On another note I have been receiving many very good suggestions through e-mail, along with unwanted spam that is starting to add up. So I for now use a thing called 'spambutcher' instead of printing my e-mail address in clear text. Just follow the link and enter the phrase and you get my e-mail address. This is to prevent automatic gathering of e-mail addresses.

Hope it is not too much of a hassle. :)

[Other] Finally something that made a difference

I kept reading through the move generation code over and over and finally I noticed something significant. In the isAttacked()-method Mediocre was not checking if the piece on the square was of the right color before determining if it could attack the square.

This was caught further down in the code when pieces of the wrong color never matched the attack pattern, but the harm in extra calculating time was already done by then.

This line of code:
if(pieceOnSquare <= 0) continue;
cut another 10-20% off the generation time.

The new times for perft are still not great, but they are atleast getting better:

Depth    Nodes     Time
1 20 0.000
2 400 0.000
3 8902 0.047
4 197281 0.312
5 4865609 7.750
6 119060324 3:23.094

Feb 5, 2007

[Other] Mediocre improvements

I got the new move representation in place, but the gains seems quite limited (atleast in terms of move generation speed, but it will do wonders in memory conservation for the hastables). The times for my perft for the first few depths are as follows:
Depth    Nodes     Time
1 20 0.000
2 400 0.000
3 8902 0.047
4 197281 0.422
5 4865609 10.219
6 119060324 4:24.047
It is about 10% faster than the old routine, but still almost a full ply slower compared to other engines. I do not know what I might be doing wrong. I have removed all slow 'new' commands, that is replaced pretty much every object creation there was. Also I switched all Vector objects to arrays, and even stopped creating a local array with moves for every ply and instead used one larger array used for all depths (with limited benefits).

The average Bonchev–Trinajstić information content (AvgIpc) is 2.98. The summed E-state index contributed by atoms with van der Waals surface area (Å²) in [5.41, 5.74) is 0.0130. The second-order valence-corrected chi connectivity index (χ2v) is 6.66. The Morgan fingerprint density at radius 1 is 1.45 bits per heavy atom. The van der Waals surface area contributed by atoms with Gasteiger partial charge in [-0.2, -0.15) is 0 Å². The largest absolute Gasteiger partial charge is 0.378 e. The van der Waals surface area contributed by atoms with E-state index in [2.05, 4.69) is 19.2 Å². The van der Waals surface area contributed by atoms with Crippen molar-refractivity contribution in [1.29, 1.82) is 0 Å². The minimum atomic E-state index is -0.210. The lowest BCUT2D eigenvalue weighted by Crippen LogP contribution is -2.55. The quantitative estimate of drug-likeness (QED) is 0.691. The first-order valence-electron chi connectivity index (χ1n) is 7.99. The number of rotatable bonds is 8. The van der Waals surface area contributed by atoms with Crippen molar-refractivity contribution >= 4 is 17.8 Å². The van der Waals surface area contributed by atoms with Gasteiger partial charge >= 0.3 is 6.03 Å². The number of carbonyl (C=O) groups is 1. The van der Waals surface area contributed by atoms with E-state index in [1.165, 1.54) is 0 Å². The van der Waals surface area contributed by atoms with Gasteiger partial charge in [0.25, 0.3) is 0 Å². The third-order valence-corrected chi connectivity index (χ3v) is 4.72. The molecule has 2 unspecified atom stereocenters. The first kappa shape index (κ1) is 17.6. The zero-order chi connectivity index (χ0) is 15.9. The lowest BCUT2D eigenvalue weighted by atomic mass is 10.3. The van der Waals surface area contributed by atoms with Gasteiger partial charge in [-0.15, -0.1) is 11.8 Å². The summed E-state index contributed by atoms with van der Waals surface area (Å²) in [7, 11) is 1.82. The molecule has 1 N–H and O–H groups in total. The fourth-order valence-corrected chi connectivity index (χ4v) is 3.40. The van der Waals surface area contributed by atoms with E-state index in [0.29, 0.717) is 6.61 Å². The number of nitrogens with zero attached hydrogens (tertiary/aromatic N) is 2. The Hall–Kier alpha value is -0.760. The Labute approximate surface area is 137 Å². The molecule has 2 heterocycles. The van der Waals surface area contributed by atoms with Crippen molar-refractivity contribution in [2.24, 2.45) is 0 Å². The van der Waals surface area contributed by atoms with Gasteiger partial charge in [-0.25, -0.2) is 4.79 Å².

I have no idea what is going on. The problem is not the Java code, since other Java engines are faster. And this is just a huge difference.

Any ideas of what can be done to speed up the move generation are greatly appreciated.

Feb 3, 2007

[Guide] New move representation

It is time to start looking at ways to improve the general performance of Mediocre.

All the changes I will be doing for the next version will be fixing general performance issues. Basically Mediocre will return the exact same moves for a certain ply, only that it (hopefully) will reach the ply much faster.

Here are a few things I will be looking at.


I have been using the Vector-class (located in the Java library) for storing moves in different forms. While the Vector-class is very easy to use, it is also slow. Much slower than using an array.

I will be changing the code wherever I have used Vector and use an array instead. This will make the code a bit more awkward, but speed it up a notch or two.

A new move representation

This is where I think the main speed gains can be found. Up until now I have used the Move-class to create objects representing moves. Since Java is an object-oriented language this is the preferred way for simplicity and good encapsulated code (it is not like I encapsulate anything anyway :) ).

But a chess program needs speed more than good looking code, and creating an object takes time.

I was actually warned about this in a comment back in december when I started writing Mediocre, but I think I chose the right path. First create a working program that is easy to understand, and then (now) start making optimizations to the working code.

I plan to represent the moves with an integer. An integer has 32 bits (ones and zeros) and I will use different bits to represent different things about the move.